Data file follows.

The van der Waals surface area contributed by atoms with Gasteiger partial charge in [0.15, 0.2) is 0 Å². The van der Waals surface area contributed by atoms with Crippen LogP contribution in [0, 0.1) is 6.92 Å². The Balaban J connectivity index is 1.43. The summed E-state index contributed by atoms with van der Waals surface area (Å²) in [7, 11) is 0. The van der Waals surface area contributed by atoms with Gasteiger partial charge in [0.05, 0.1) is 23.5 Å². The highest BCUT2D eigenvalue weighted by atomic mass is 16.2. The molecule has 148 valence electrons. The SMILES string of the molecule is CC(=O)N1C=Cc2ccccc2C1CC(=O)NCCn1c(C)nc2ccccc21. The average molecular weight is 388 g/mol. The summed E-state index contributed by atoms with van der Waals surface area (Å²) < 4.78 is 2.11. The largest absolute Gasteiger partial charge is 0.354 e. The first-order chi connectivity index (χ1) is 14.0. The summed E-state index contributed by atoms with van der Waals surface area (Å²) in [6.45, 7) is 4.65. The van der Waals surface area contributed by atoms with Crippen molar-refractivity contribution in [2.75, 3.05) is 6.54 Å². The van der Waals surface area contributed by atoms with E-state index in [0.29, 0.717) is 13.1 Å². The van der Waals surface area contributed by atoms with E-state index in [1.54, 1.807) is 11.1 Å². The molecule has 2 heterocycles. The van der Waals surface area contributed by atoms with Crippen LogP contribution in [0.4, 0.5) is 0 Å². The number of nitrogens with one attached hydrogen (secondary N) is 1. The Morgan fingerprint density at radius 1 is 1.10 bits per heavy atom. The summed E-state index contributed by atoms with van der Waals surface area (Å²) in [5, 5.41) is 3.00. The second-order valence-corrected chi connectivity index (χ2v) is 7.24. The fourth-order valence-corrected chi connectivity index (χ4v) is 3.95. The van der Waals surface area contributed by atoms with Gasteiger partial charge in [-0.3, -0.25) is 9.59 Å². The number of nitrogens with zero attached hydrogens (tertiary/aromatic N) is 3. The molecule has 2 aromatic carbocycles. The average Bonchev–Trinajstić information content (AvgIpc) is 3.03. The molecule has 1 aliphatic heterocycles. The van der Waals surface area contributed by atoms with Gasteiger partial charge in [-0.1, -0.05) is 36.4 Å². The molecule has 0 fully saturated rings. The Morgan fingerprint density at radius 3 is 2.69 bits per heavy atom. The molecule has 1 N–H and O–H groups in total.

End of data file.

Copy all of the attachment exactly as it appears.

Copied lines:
The van der Waals surface area contributed by atoms with Gasteiger partial charge in [0.15, 0.2) is 0 Å². The van der Waals surface area contributed by atoms with Crippen LogP contribution in [0, 0.1) is 6.92 Å². The Balaban J connectivity index is 1.43. The summed E-state index contributed by atoms with van der Waals surface area (Å²) in [7, 11) is 0. The van der Waals surface area contributed by atoms with Gasteiger partial charge in [0.05, 0.1) is 23.5 Å². The highest BCUT2D eigenvalue weighted by atomic mass is 16.2. The molecule has 148 valence electrons. The SMILES string of the molecule is CC(=O)N1C=Cc2ccccc2C1CC(=O)NCCn1c(C)nc2ccccc21. The average molecular weight is 388 g/mol. The summed E-state index contributed by atoms with van der Waals surface area (Å²) < 4.78 is 2.11. The largest absolute Gasteiger partial charge is 0.354 e. The first-order chi connectivity index (χ1) is 14.0. The summed E-state index contributed by atoms with van der Waals surface area (Å²) in [6.45, 7) is 4.65. The van der Waals surface area contributed by atoms with Crippen molar-refractivity contribution in [2.75, 3.05) is 6.54 Å². The van der Waals surface area contributed by atoms with E-state index in [0.29, 0.717) is 13.1 Å². The van der Waals surface area contributed by atoms with E-state index in [1.54, 1.807) is 11.1 Å². The molecule has 2 heterocycles. The van der Waals surface area contributed by atoms with Crippen LogP contribution in [0.4, 0.5) is 0 Å². The number of nitrogens with one attached hydrogen (secondary N) is 1. The Morgan fingerprint density at radius 1 is 1.10 bits per heavy atom. The summed E-state index contributed by atoms with van der Waals surface area (Å²) in [5, 5.41) is 3.00. The second-order valence-corrected chi connectivity index (χ2v) is 7.24. The fourth-order valence-corrected chi connectivity index (χ4v) is 3.95. The van der Waals surface area contributed by atoms with Gasteiger partial charge in [-0.3, -0.25) is 9.59 Å². The number of nitrogens with zero attached hydrogens (tertiary/aromatic N) is 3. The molecule has 2 aromatic carbocycles. The average Bonchev–Trinajstić information content (AvgIpc) is 3.03. The molecule has 1 aliphatic heterocycles. The van der Waals surface area contributed by atoms with Gasteiger partial charge in [-0.1, -0.05) is 36.4 Å². The molecule has 0 fully saturated rings. The Morgan fingerprint density at radius 3 is 2.69 bits per heavy atom. The molecule has 1 N–H and O–H groups in total.